October 17, 2022
You can get basic information like listen dates, rough locations, and devices used, but you cannot get the email and other specifics of listeners.
- It all begins with radio when it comes to understanding listeners
- Radio adds meters to surveys to improve accuracy
- Strengths and limitations of podcasts
- Apple makes concessions and adds Apple Podcast Connect
- Privacy and podcasting trends
Last week a company asked me how many listeners to my podcast work for the Department of Defense.
The podcast answer: You can get general information, but no specifics
This is not the first time people have asked about listening habits. People have been asking that question to radio stations for almost one hundred years!
The radio answer: Different details than podcasts, but just general information as well
Commercial radio was popularized in the 1920s. Before a soap manufacturer would advertise, they wanted to know who was listening to their ad. Companies like Neilsen responded by handing out surveys to people and presenting the results to stations that, in turn, would use data derived for that to sell ads.
There is a myriad of problems with self-reported surveys. For example, how accurate was the detail in listening habits? How would they select the people to keep those journals?
In response to that, around 2011 Nielsen began an additional way listeners were measured. People were selected to carry around a small device, about the size of a pager, and it would sense a wave form that was included in the radio signal. Much better than a paper survey, but it has flaws as well.
What happens if you are sitting in a dentist’s office listening to the music piped in? The “beeper” technology could give you the duration of the listen and some basic characteristics, like county or city. Today we can see meters as well as surveys being used to determine who is listening to a radio station.
This information from surveys or devices is presented in segments of 15 minutes.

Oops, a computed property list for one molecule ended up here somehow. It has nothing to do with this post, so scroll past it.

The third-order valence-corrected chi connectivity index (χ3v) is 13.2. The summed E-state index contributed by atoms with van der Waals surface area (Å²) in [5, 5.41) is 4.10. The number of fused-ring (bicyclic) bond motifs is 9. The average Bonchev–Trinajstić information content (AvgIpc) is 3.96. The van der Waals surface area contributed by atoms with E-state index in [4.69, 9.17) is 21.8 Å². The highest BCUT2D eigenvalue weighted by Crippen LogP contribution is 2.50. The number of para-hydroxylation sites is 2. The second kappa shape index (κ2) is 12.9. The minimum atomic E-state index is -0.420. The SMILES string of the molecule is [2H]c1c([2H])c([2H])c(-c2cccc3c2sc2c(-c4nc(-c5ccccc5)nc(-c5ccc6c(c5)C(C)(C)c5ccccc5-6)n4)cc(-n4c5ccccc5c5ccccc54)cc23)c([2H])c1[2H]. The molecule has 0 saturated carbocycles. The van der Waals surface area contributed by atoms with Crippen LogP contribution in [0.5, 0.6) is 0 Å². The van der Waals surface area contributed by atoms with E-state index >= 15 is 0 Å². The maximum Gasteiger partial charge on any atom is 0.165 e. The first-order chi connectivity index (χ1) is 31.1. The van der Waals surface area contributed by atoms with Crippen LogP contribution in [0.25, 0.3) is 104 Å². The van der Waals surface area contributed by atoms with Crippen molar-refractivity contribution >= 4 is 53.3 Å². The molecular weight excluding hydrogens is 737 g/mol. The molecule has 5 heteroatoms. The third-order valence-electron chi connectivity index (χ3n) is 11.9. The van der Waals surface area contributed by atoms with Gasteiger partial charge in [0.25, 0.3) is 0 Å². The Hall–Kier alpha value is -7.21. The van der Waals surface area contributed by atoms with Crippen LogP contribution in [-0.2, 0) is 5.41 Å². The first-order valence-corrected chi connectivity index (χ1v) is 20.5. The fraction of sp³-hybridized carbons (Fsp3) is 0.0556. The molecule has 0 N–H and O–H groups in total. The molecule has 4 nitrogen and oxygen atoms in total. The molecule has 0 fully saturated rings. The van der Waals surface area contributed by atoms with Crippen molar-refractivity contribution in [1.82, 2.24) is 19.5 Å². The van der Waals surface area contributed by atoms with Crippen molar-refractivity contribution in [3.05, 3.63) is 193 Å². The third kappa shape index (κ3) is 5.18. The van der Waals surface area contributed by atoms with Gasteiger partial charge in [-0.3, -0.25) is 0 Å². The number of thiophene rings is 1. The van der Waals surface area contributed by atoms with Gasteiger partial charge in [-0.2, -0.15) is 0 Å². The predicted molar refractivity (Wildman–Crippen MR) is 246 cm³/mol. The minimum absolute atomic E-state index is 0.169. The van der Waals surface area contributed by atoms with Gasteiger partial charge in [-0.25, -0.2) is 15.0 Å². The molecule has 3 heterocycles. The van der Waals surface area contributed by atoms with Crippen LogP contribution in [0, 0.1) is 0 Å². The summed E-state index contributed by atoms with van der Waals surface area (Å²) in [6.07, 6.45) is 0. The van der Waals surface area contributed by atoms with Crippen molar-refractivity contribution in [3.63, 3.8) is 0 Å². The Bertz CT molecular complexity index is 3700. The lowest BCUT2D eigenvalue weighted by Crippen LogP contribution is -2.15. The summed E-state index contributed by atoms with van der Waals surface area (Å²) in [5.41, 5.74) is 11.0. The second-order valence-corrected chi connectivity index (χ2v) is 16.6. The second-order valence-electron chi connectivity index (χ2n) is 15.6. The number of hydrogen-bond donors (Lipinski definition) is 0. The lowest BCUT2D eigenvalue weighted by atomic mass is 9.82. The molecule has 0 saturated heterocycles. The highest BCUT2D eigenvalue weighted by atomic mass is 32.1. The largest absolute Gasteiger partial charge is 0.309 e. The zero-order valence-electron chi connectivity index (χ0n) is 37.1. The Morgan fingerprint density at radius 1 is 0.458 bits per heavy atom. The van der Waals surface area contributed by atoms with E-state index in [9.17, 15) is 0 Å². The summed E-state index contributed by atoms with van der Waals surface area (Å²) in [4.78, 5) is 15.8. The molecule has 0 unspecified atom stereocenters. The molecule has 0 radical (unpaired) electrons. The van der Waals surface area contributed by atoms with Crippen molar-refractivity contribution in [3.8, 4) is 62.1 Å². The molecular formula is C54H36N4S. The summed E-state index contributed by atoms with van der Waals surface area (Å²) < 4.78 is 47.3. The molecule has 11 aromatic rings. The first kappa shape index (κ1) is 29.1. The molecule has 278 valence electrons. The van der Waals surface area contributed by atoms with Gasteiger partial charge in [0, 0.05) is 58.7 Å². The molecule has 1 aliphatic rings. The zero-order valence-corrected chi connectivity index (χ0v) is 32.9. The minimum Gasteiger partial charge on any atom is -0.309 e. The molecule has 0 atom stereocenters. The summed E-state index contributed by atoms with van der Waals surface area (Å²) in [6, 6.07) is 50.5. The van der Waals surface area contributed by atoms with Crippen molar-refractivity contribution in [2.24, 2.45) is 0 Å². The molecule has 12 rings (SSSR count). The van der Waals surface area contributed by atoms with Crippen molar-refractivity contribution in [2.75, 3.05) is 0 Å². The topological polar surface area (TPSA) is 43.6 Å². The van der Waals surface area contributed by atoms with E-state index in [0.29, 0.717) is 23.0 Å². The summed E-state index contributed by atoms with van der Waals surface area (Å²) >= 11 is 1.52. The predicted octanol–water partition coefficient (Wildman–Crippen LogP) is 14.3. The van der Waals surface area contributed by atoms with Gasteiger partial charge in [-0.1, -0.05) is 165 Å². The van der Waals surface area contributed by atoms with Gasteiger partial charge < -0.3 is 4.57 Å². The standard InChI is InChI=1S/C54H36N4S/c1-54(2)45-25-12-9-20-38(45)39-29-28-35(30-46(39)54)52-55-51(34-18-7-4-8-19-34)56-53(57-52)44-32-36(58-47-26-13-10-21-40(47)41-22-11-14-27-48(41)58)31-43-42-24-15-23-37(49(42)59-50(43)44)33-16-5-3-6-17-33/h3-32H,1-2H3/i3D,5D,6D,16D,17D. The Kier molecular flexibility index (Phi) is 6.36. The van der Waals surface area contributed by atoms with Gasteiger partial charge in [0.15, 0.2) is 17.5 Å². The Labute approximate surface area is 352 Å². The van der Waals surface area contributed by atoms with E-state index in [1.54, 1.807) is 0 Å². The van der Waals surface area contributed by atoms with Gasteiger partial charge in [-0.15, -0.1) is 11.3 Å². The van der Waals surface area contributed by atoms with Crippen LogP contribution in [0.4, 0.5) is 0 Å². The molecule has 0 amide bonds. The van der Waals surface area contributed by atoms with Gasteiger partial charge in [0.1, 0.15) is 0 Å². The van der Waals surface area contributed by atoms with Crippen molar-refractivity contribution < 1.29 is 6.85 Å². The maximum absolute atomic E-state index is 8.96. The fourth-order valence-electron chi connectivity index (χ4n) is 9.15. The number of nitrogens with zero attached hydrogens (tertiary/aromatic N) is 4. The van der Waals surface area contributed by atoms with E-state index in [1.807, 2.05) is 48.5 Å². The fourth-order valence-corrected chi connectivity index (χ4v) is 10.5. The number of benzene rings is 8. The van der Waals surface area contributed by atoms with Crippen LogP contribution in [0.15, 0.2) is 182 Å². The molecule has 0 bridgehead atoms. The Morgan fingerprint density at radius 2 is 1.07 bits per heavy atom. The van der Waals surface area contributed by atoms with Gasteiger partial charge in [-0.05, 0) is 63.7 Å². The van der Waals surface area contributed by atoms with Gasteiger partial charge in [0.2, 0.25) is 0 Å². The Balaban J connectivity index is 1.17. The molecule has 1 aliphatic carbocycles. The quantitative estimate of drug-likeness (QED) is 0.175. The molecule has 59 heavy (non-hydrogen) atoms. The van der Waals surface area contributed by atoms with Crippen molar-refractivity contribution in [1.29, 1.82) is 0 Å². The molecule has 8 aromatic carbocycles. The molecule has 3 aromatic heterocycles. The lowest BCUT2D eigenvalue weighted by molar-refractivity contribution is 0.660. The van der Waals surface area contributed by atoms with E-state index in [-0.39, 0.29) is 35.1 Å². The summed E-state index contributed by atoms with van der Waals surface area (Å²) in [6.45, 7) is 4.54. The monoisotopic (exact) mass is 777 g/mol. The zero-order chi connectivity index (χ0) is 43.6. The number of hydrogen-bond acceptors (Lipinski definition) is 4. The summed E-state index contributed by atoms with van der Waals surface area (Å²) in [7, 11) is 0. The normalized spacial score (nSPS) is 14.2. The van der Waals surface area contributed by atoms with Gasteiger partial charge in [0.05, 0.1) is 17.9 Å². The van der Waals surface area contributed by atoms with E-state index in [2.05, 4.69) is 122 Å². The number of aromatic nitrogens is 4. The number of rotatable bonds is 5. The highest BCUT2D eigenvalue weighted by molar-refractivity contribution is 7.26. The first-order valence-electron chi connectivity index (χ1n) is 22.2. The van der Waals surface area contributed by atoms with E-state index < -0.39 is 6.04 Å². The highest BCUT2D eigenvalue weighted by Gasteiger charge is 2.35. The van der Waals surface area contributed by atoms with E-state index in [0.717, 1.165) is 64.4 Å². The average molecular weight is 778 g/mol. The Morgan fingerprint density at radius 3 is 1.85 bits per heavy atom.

Why 15 minutes? In the 1920s soap operas on the radio were 15 minutes.
The fifteen minutes became formalized in Average Quarter-Hours (AQH) per person. When four are put together in a month, it is called Cumulative/accumulated audience or CUME for commercial radio audiences.
Every month, radio managers take these results and crunch them to be able to sell ads, or, in the case of public radio, get donations. Battles are fought every day with large radio stations about CUME.
You may be surprised to know that in 2021 14.7 billion dollars was spent on radio advertising.
Compare that to the 1.4 billion spent on podcast advertising in the same year.
What about podcasts?
Most podcasts are on Apple, and they are serious about protecting the privacy of listeners. Podcasting hosting companies, like Libsyn, can give you rough information.
- Number of downloads per show
- Dates when listened to
- Geographic locations (country)
- User agents (Chrome, Apple Podcasts, Overcast, Mozilla, Spotify, etc.)
In 2021, Apple released a tool called Apple Podcast Connect. It can sample an Apple podcast and tell you how long a specific episode was listened to. They label this “consumption.”
Podcast analytics companies like Listen Notes have algorithms to produce something they call a “Listen Score.” They use a proprietary algorithm to look at the communication method for podcasts, an RSS feed. They rank these podcasts from 0 – one hundred, with one hundred as the most popular.